These coins are unofficial 'play money' produced by game manufacturers in England. It's pretty cool to have one of these as a collectible. They are quite inexpensive, unless you can find one in pristine condition. Most sell in the neighborhood of $5 US dollars. I saw an uncirculated one go for $100+.
Remember that if you have one of these to sell, a coin dealer will pay less than half of the retail price. There is not much demand since they are not 'real coins' and a hefty mark-up is necessary to offset dealer risk.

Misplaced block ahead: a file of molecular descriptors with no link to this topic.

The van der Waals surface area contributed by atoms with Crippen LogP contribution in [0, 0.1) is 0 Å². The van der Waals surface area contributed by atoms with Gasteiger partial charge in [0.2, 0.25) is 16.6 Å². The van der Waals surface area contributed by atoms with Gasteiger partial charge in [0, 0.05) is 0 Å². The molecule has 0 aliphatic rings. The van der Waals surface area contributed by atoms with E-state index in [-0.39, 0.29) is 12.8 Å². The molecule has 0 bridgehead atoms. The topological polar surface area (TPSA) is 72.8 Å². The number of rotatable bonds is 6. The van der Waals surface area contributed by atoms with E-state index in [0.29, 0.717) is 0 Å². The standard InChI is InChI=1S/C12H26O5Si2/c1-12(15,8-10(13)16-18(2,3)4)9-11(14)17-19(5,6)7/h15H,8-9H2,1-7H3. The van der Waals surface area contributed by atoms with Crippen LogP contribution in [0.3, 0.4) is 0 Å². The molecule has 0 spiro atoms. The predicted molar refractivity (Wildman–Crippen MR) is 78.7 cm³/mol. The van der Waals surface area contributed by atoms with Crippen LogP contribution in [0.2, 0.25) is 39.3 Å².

The real coin experts on the Internet are over at The Coin Doctor. The doc notes:
'The model coins are essentially under the heading of play money. Originally they were used as counters in card games. The most common of these tokens are brass imitations of guineas and half-guineas of George III. These were made between about 1787 and 1800. Other small brass playing-card counters mix, for example, Victoria with an Imperial German Eagle. The Prince of Wales model half-sovereign was the monopoly money of Victorian children's games.'